The nature of processing speed deficits in traumatic brain injury

Is less brain more?

Frank Gerard Hillary, Helen M. Genova, John D. Medaglia, Neal M. Fitzpatrick, Kathy S. Chiou, Britney Wardecker, Robert G. Franklin, Jian-li Wang, John DeLuca

Research output: Contribution to journalArticle

37 Citations (Scopus)

Abstract

The cognitive constructs working memory (WM) and processing speed are fundamental components to general intellectual functioning in humans and highly susceptible to disruption following neurological insult. Much of the work to date examining speeded working memory deficits in clinical samples using functional imaging has demonstrated recruitment of network areas including prefrontal cortex (PFC) and anterior cingulate cortex (ACC). What remains unclear is the nature of this neural recruitment. The goal of this study was to isolate the neural networks distinct from those evident in healthy adults and to determine if reaction time (RT) reliably predicts observable between-group differences. The current data indicate that much of the neural recruitment in TBI during a speeded visual scanning task is positively correlated with RT. These data indicate that recruitment in PFC during tasks of rapid information processing are at least partially attributable to normal recruitment of PFC support resources during slowed task processing.

Original languageEnglish (US)
Pages (from-to)141-154
Number of pages14
JournalBrain Imaging and Behavior
Volume4
Issue number2
DOIs
StatePublished - Apr 30 2010

Fingerprint

Prefrontal Cortex
Short-Term Memory
Reaction Time
Brain
Gyrus Cinguli
Memory Disorders
Automatic Data Processing
Traumatic Brain Injury

All Science Journal Classification (ASJC) codes

  • Radiology Nuclear Medicine and imaging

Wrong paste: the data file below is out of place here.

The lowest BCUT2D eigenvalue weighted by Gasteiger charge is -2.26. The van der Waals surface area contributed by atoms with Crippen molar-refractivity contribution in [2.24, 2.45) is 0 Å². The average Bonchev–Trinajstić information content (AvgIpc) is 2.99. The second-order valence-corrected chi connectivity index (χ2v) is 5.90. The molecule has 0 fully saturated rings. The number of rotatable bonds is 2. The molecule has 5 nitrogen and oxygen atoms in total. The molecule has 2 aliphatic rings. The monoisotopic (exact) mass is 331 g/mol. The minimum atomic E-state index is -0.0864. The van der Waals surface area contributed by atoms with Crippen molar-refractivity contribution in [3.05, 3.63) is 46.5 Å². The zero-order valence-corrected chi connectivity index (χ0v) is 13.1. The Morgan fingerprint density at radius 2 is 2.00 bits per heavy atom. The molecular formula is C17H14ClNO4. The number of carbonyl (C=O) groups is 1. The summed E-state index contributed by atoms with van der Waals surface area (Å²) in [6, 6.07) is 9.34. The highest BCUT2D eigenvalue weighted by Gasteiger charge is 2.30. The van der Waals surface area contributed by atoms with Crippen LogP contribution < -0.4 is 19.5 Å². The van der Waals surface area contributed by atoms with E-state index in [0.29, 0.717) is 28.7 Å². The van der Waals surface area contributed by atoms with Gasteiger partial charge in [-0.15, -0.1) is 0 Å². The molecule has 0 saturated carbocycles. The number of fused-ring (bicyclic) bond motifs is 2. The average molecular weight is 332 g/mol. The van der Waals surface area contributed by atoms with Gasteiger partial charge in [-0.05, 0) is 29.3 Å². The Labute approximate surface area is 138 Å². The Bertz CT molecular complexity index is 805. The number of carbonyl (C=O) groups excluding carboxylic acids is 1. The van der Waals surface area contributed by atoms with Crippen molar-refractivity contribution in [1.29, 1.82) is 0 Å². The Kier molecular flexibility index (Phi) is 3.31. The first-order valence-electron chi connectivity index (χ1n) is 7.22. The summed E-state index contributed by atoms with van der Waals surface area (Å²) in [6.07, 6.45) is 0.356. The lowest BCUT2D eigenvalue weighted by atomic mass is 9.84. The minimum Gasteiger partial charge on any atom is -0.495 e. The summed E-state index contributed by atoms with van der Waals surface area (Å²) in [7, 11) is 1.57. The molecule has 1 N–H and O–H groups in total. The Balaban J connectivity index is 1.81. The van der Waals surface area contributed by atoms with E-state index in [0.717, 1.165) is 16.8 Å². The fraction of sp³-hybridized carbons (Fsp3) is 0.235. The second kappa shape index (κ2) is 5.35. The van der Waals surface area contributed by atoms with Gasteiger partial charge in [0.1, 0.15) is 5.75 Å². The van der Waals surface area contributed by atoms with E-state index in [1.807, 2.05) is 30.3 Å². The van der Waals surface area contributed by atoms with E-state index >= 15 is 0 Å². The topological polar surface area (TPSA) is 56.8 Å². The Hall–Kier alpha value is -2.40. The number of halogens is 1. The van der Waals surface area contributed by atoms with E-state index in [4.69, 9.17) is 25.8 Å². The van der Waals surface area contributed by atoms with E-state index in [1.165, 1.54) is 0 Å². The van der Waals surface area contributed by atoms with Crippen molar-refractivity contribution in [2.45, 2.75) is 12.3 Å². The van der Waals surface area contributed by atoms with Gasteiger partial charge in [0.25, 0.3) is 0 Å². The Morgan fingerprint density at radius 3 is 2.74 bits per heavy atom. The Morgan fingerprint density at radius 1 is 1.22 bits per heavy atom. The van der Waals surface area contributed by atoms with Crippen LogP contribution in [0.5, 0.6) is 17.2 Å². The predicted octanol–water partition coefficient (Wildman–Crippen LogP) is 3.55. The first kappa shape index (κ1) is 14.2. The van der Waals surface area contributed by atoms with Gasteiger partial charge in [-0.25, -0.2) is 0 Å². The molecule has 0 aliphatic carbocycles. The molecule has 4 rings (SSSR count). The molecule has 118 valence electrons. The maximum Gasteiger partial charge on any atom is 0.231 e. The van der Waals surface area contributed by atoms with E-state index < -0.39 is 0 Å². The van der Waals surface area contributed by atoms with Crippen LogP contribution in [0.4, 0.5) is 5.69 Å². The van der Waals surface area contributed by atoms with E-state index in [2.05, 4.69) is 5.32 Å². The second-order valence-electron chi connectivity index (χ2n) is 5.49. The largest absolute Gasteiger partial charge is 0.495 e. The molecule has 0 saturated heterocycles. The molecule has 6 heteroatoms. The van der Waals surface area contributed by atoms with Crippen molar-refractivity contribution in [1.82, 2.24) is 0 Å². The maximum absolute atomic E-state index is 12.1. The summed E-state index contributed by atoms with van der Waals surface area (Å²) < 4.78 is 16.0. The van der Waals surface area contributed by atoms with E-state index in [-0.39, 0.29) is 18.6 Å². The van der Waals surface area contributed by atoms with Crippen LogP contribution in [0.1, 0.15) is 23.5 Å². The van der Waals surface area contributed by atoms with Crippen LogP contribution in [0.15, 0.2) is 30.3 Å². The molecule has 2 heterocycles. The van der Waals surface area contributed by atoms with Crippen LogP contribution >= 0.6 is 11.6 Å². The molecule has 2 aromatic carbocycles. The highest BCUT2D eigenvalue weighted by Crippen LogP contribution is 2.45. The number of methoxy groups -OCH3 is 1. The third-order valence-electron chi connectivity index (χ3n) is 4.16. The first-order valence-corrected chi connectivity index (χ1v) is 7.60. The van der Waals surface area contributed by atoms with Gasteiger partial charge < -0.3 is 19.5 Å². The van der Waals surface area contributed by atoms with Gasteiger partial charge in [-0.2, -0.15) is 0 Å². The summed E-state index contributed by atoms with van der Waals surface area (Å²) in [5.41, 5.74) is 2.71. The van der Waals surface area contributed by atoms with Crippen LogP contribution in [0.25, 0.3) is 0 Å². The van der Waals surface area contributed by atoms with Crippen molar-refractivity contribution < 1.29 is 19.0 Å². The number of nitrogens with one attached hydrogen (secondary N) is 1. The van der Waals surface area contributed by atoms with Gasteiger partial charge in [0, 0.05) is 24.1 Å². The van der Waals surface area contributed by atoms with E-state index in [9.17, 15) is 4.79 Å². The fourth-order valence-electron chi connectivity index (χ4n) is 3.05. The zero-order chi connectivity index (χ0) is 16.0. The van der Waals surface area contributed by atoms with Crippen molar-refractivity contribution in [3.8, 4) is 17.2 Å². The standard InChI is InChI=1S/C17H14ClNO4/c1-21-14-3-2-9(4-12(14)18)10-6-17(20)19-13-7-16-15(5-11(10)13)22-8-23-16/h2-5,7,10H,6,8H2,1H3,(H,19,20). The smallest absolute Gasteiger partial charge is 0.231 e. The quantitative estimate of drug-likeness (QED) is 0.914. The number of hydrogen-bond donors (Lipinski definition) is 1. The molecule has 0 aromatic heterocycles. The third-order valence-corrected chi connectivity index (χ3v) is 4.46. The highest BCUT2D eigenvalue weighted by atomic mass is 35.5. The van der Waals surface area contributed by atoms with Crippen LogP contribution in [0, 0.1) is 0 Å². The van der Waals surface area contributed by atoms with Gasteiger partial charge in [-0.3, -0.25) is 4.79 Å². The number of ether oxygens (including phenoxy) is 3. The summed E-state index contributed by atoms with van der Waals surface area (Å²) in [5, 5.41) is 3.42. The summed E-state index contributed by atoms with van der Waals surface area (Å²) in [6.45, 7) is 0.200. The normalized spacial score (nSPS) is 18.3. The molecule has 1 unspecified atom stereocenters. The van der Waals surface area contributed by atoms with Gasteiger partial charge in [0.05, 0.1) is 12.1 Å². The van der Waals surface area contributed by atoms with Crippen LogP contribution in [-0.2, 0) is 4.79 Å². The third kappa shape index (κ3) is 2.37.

• Neurology
  • Clinical Neurology
  • Cognitive Neuroscience
  • Psychiatry and Mental health
  • Cellular and Molecular Neuroscience
  • Behavioral Neuroscience

Cite this

Hillary, Frank Gerard ; Genova, Helen M. ; Medaglia, John D. ; Fitzpatrick, Neal M. ; Chiou, Kathy S. ; Wardecker, Britney ; Franklin, Robert G. ; Wang, Jian-li ; DeLuca, John. / The nature of processing speed deficits in traumatic brain injury : Is less brain more?. In: Brain Imaging and Behavior. 2010 ; Vol. 4, No. 2. pp. 141-154.
@article{87c054bf34b942df8a88885ac7c98111,
title = "The nature of processing speed deficits in traumatic brain injury: Is less brain more?",
abstract = "The cognitive constructs working memory (WM) and processing speed are fundamental components to general intellectual functioning in humans and highly susceptible to disruption following neurological insult. Much of the work to date examining speeded working memory deficits in clinical samples using functional imaging has demonstrated recruitment of network areas including prefrontal cortex (PFC) and anterior cingulate cortex (ACC). What remains unclear is the nature of this neural recruitment. The goal of this study was to isolate the neural networks distinct from those evident in healthy adults and to determine if reaction time (RT) reliably predicts observable between-group differences. The current data indicate that much of the neural recruitment in TBI during a speeded visual scanning task is positively correlated with RT. These data indicate that recruitment in PFC during tasks of rapid information processing are at least partially attributable to normal recruitment of PFC support resources during slowed task processing.",